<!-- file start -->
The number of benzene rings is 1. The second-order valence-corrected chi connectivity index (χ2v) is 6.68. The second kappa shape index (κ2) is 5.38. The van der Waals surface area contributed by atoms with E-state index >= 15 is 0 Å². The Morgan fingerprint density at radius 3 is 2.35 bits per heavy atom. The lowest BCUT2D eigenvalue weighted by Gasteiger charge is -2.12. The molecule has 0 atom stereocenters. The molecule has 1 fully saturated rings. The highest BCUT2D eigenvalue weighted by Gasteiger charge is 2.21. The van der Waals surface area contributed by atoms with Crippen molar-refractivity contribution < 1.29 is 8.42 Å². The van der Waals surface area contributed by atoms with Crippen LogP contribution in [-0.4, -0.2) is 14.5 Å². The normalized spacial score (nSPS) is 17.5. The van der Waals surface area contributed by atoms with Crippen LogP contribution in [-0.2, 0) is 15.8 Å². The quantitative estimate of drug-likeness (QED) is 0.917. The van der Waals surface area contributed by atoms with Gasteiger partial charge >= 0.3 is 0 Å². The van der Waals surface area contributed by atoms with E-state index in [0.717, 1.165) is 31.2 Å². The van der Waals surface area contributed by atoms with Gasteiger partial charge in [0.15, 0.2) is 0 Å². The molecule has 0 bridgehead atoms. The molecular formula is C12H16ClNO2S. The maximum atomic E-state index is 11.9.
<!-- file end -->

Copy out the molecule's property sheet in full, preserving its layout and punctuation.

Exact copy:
The number of benzene rings is 1. The second-order valence-corrected chi connectivity index (χ2v) is 6.68. The second kappa shape index (κ2) is 5.38. The van der Waals surface area contributed by atoms with E-state index >= 15 is 0 Å². The Morgan fingerprint density at radius 3 is 2.35 bits per heavy atom. The lowest BCUT2D eigenvalue weighted by Gasteiger charge is -2.12. The molecule has 0 atom stereocenters. The molecule has 1 fully saturated rings. The highest BCUT2D eigenvalue weighted by Gasteiger charge is 2.21. The van der Waals surface area contributed by atoms with Crippen molar-refractivity contribution < 1.29 is 8.42 Å². The van der Waals surface area contributed by atoms with Crippen LogP contribution in [-0.4, -0.2) is 14.5 Å². The normalized spacial score (nSPS) is 17.5. The van der Waals surface area contributed by atoms with Crippen LogP contribution in [-0.2, 0) is 15.8 Å². The quantitative estimate of drug-likeness (QED) is 0.917. The van der Waals surface area contributed by atoms with Gasteiger partial charge >= 0.3 is 0 Å². The van der Waals surface area contributed by atoms with E-state index in [0.717, 1.165) is 31.2 Å². The van der Waals surface area contributed by atoms with Gasteiger partial charge in [0.15, 0.2) is 0 Å². The molecule has 0 bridgehead atoms. The molecular formula is C12H16ClNO2S. The maximum atomic E-state index is 11.9.